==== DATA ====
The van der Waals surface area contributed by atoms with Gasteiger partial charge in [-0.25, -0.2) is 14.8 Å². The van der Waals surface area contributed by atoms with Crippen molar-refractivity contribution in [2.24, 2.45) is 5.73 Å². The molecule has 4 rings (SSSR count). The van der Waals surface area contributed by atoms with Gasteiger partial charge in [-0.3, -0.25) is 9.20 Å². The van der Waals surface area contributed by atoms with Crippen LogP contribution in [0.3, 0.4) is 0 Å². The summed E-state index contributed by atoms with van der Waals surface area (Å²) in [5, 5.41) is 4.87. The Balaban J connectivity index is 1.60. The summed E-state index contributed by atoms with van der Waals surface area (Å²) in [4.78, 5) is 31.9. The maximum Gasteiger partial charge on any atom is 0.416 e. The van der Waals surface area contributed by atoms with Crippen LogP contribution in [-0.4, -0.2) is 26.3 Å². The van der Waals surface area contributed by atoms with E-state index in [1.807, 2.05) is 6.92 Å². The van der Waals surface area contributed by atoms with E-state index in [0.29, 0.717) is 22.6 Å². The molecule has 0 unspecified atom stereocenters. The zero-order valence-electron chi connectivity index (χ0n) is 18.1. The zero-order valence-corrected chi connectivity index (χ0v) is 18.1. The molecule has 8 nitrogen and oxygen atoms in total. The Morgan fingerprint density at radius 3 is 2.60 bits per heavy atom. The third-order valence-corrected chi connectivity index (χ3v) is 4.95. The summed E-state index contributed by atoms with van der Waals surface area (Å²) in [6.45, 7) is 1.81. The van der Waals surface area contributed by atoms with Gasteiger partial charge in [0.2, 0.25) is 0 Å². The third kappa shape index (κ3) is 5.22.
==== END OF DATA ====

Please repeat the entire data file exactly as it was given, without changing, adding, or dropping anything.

The van der Waals surface area contributed by atoms with Gasteiger partial charge in [-0.25, -0.2) is 14.8 Å². The van der Waals surface area contributed by atoms with Crippen molar-refractivity contribution in [2.24, 2.45) is 5.73 Å². The molecule has 4 rings (SSSR count). The van der Waals surface area contributed by atoms with Gasteiger partial charge in [-0.3, -0.25) is 9.20 Å². The van der Waals surface area contributed by atoms with Crippen LogP contribution in [0.3, 0.4) is 0 Å². The summed E-state index contributed by atoms with van der Waals surface area (Å²) in [5, 5.41) is 4.87. The Balaban J connectivity index is 1.60. The summed E-state index contributed by atoms with van der Waals surface area (Å²) in [4.78, 5) is 31.9. The maximum Gasteiger partial charge on any atom is 0.416 e. The van der Waals surface area contributed by atoms with Crippen LogP contribution in [-0.4, -0.2) is 26.3 Å². The van der Waals surface area contributed by atoms with E-state index in [1.807, 2.05) is 6.92 Å². The van der Waals surface area contributed by atoms with E-state index in [0.29, 0.717) is 22.6 Å². The molecule has 0 unspecified atom stereocenters. The zero-order valence-electron chi connectivity index (χ0n) is 18.1. The zero-order valence-corrected chi connectivity index (χ0v) is 18.1. The molecule has 8 nitrogen and oxygen atoms in total. The Morgan fingerprint density at radius 3 is 2.60 bits per heavy atom. The third-order valence-corrected chi connectivity index (χ3v) is 4.95. The summed E-state index contributed by atoms with van der Waals surface area (Å²) in [6.45, 7) is 1.81. The van der Waals surface area contributed by atoms with Gasteiger partial charge in [0.2, 0.25) is 0 Å². The third kappa shape index (κ3) is 5.22.